This column is by necessity brief, with sorry little description of the thoughtful calculations behind the recommendations. I truly recommend the book, which is an easy read filled with interesting tidbits. Ironically, I bought it at a chain store in a sprawl mall.
Note to readers: this is Umbra Fisk's last new column for POV's Borders, but we invite you to peruse her previous entries, below, and the other Border Talk guests. You can find more Umbra online at Grist Magazine. Thanks for stopping by.
Wednesday, Mar 31, 2004 (10:31 AM)
When I see the "Energy Star" rating on an appliance, can I trust that some government or consumer group is monitoring the ratings, or is that just a commercial ploy? Who profits from the Energy Star thing?
Be wary of label-based shopping as a solution, or an end unto itself. Ecological labeling and brands are part of a solution but also potential soporific diversions. Hence, the need for consumer activism...
Monday, Mar 29, 2004 (10:52 AM)
Is most of the genetically modified food that makes its way into our grocery aisles really that harmful? It seems to me that genetic modification is not that far from hybridizing and other tinkering processes that we've come to accept.
It's not possible to hybridize a mango and a cow to get mango-flavored milk. Genetic manipulation in the laboratory brings us over that pesky hurdle. It's a creepy difference that doesn't seem "natural," but is that cause for alarm? We don't know...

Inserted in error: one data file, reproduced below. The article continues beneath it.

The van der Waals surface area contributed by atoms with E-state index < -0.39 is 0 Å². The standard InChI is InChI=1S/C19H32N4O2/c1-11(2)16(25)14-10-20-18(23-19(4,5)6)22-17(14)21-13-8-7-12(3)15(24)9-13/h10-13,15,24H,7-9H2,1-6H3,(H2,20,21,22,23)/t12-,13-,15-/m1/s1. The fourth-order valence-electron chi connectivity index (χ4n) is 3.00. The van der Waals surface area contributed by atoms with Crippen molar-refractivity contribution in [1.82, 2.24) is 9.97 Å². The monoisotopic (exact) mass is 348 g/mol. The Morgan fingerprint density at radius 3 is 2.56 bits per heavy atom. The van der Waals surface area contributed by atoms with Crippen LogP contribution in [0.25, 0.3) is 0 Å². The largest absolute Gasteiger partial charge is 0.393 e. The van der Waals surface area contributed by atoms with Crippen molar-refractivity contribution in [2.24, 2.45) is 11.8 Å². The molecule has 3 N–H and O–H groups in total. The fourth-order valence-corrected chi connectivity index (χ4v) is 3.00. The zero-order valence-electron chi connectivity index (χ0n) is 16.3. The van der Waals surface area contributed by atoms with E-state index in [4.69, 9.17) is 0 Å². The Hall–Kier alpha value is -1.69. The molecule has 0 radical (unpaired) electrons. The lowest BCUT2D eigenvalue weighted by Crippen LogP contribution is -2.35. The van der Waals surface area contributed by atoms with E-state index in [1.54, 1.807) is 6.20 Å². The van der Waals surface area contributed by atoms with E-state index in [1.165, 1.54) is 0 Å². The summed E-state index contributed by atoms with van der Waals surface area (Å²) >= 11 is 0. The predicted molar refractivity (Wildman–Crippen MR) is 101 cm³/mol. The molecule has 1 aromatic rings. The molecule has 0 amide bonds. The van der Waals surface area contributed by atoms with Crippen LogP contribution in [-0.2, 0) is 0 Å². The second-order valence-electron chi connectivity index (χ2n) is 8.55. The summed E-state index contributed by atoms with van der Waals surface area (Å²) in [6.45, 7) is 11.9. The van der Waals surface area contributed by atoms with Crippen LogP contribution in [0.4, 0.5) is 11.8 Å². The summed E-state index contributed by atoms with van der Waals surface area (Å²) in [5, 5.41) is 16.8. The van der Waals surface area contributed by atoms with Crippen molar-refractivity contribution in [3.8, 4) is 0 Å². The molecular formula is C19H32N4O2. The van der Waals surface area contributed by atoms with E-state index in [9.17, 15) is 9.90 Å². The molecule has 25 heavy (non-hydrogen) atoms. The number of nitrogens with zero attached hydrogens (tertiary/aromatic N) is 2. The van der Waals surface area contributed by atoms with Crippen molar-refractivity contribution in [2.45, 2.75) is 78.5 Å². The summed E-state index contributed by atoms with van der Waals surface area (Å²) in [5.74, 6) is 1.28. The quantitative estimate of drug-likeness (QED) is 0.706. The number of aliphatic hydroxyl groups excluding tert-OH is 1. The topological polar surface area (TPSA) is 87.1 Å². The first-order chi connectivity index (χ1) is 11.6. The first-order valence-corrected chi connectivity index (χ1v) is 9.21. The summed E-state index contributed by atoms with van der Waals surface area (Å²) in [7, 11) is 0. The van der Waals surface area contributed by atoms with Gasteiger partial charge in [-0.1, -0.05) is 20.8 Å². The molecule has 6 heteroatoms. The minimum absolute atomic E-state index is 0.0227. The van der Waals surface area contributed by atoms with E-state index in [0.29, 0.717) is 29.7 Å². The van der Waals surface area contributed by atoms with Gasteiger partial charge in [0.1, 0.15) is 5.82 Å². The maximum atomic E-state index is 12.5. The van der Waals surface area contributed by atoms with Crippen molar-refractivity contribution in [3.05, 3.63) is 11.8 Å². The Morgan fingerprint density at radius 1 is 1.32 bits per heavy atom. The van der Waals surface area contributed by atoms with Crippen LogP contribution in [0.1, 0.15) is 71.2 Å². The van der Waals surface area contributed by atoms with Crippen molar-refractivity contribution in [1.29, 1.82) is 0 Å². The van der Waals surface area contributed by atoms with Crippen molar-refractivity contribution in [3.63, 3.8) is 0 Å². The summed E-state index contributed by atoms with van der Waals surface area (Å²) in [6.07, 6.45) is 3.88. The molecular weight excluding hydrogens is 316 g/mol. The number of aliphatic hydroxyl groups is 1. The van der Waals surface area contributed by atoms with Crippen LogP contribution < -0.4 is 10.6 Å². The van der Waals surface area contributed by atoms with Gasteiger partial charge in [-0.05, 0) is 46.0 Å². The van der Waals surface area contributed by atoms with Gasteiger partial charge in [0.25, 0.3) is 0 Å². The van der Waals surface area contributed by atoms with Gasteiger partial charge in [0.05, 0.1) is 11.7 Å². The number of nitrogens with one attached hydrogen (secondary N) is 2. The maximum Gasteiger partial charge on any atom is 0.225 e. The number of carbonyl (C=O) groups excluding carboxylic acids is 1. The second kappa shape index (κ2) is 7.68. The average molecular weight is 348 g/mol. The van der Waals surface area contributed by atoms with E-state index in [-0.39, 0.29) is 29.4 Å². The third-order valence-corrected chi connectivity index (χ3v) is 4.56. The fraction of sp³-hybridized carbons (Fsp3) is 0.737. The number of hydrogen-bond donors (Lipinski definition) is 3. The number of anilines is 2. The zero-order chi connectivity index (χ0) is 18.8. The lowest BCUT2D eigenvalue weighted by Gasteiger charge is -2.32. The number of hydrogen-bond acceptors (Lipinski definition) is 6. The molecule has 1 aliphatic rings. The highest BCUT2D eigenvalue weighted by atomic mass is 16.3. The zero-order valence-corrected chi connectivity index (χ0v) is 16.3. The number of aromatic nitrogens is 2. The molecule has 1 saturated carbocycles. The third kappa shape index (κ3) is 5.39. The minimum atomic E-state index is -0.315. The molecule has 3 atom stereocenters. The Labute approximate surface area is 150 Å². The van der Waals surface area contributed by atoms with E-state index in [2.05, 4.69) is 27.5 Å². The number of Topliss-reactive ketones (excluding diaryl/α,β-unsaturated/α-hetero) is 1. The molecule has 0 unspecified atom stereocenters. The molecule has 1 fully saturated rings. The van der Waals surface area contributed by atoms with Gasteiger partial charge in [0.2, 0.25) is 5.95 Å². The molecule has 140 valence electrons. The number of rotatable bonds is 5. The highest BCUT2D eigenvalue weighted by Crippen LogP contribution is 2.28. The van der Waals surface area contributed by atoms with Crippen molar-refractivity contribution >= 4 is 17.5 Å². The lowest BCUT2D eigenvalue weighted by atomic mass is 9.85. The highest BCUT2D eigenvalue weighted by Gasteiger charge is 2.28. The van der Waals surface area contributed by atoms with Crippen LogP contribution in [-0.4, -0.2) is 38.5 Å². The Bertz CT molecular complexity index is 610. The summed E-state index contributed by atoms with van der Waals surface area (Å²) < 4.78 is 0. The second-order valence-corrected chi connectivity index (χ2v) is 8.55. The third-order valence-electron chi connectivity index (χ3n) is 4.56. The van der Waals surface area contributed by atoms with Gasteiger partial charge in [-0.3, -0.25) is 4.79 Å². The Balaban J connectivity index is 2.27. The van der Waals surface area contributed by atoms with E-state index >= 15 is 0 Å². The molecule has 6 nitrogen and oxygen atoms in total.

Friday, Mar 26, 2004 (03:46 PM)
What are the advantages of hydroponics, and if it is so good, why isn't it used more?
Plants take up most of their nutrients through their roots, despite all we learned in elementary school about leaves making food from the sun. Soil is a complex conglomeration of minerals, nutrients, bugs, and fungi...
Wednesday, Mar 24, 2004 (11:41 AM)
I'd like to move my 1985 refrigerator to the basement and use its freezer entirely for freezing fresh veggies at their peak of ripeness. I would buy a new one designated Energy Star. Environmentally, would this be a plus, a minus, or a wash?
Your 1985 refrigerator has passed its own peak of ripeness...
Drinking Your (Re)fill
Monday, Mar 22, 2004 (10:58 AM)
I've read some conflicting things about the risks associated with reusing plastic water bottles. Is there some kind of bottle I can reuse without running these risks?
The mysterious world of plastics: convenient, yet filled with vague and shadowy dangers...
Wednesday, Mar 17, 2004 (10:48 AM)
I just took the environmental impact quiz over at www.myfootprint.org, feeling rather confident that I've been doing my part. But the quiz tells me that if everyone lived like me, we would need two planets. Am I still such a big part of the problem?
Maybe we just need two planets...
The Environmentalist's New Clothes
Monday, Mar 15, 2004 (02:01 PM)
A friend recently claimed that cotton does more damage to the environment than the factories that produce the artificial fabrics. Should I resign myself to a more Elvis-like wardrobe?
I've got some good news and some bad news....
Friday, Mar 12, 2004 (04:50 PM)
I'm an elementary school teacher and I'd like to get a pet fish for my classroom. How can I make sure I'm getting happy, healthy, sustainably caught fish for my aquarium?
Is nothing sacred? Apparently not cute aquarium fish...
Wednesday, Mar 10, 2004 (02:01 PM)
It seems so complicated. The recycler will take the bottle with this number but not the bottle with that number. Are there any simple "one, two, threes" of recycling knowledge, or recycling steps, which one should know or practice?
Thank you for trying. I can't give you a simple answer...
The Rising Stocks of Anti-Ox